Ashley Mengwasser: Perfect.
Aimee Hays: When they come in, it's table talk. It's not me across my desk. And if I'm ever at my desk, it's saying, "Come around here, let's look at my computer screen together with me." It's not that separation piece, but it's, "Come in and let's take a look what went well." And then listening to her what did go well, and start the conversation about, "What did go well for you that day? But where did you see that things started to derail?" And just helping her to see, "What was your goal for that lesson?" And then giving her strategies for my 26 years of experience of what it means to have assertive discipline in her classroom and what it means to take charge. And it's okay at certain times not to give them a why in the middle of a lesson. It's because you said so. And that's okay.
Ashley Mengwasser: That can be enough.
Aimee Hays: So, for her, it was taking those strategies that I had modeled for her in that one-on-one going back to that differentiation, what she needed. She went back to her classroom that next day, that week, and she came back to me. Before I could even get back into her classroom...
Ashley Mengwasser: She found you.
Aimee Hays: She found me. But started with the phrase, "You're going to be so proud of me." And to have an adult say, "You're going to be so proud of me." And that's what I've found about teachers, they want to bring their best. Often teachers are people who seek to please. Teachers are... Their spirits can be broken. And that's what, as leaders, we have to be very mindful in how we roll out things. Or blanket emails, I'm so not a fan of because those pleasers, everyone's going to internalize that. "Was that for me? Was that something I did?" And you're going to stifle that vulnerability. And the climate is going to begin to shift from that trust-based to a fear-based. So, it goes back to that differentiation. Deal with things as they need to be dealt with. Know your people. Call them in when they need to be called in. But above all, support them. Do whatever it takes to clear that plate for them, to give them the time to do the hard work that we ask them to do every day, which is to reign in 20 to 28 students. And not only teach that child so that they can achieve, but to grow that child socially, emotionally, and academically.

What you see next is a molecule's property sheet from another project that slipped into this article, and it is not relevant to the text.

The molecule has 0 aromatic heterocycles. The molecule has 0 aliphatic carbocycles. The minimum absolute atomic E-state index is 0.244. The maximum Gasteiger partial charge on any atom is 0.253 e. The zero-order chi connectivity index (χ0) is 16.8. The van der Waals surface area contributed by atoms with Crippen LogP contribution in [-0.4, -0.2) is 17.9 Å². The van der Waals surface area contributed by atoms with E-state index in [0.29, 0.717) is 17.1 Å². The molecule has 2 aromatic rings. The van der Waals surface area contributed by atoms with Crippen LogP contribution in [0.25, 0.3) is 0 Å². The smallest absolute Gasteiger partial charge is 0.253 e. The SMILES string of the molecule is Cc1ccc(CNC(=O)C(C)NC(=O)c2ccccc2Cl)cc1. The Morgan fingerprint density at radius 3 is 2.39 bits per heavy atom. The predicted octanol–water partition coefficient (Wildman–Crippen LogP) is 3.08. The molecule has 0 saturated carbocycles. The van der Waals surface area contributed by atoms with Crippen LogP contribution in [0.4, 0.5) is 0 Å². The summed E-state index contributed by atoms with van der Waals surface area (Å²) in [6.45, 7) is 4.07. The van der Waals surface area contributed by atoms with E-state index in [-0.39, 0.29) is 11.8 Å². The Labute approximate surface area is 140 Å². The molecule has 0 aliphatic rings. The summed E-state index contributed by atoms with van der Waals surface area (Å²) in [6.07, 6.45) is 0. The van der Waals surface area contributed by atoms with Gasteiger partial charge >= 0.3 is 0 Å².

Ashley Mengwasser: Aimee, thank you for being such a model principle. You truly are exemplary, and I'm in awe of you. You were properly housed, Aimee, in the house of Naya, the House of Ambition. And you're achieving your ambitions at your school. Congratulations on that.
Aimee Hays: Thank you, Ashley.
Ashley Mengwasser: To our principals listening, coaching teachers on positive climate, we need you out there, Coach. As we've just heard, you're a great leader. And to our teachers, you are the key asset for Principal Hays here and others like her. You are a great teacher. Remember the positive classroom climate thermostat and keep the classroom positivity turned up. It's HVAC-PCC. Never forget. I'm positively jazzed to report that we'll have a brand new episode ready for your consumption next week. At that time, as Aimee would say, I can say, come and walk with me. Come and walk with me. I'm Ashley Mengwasser, signing off. Goodbye for now. Funding for Classroom Conversations is made possible through the school Climate Transformation Grant.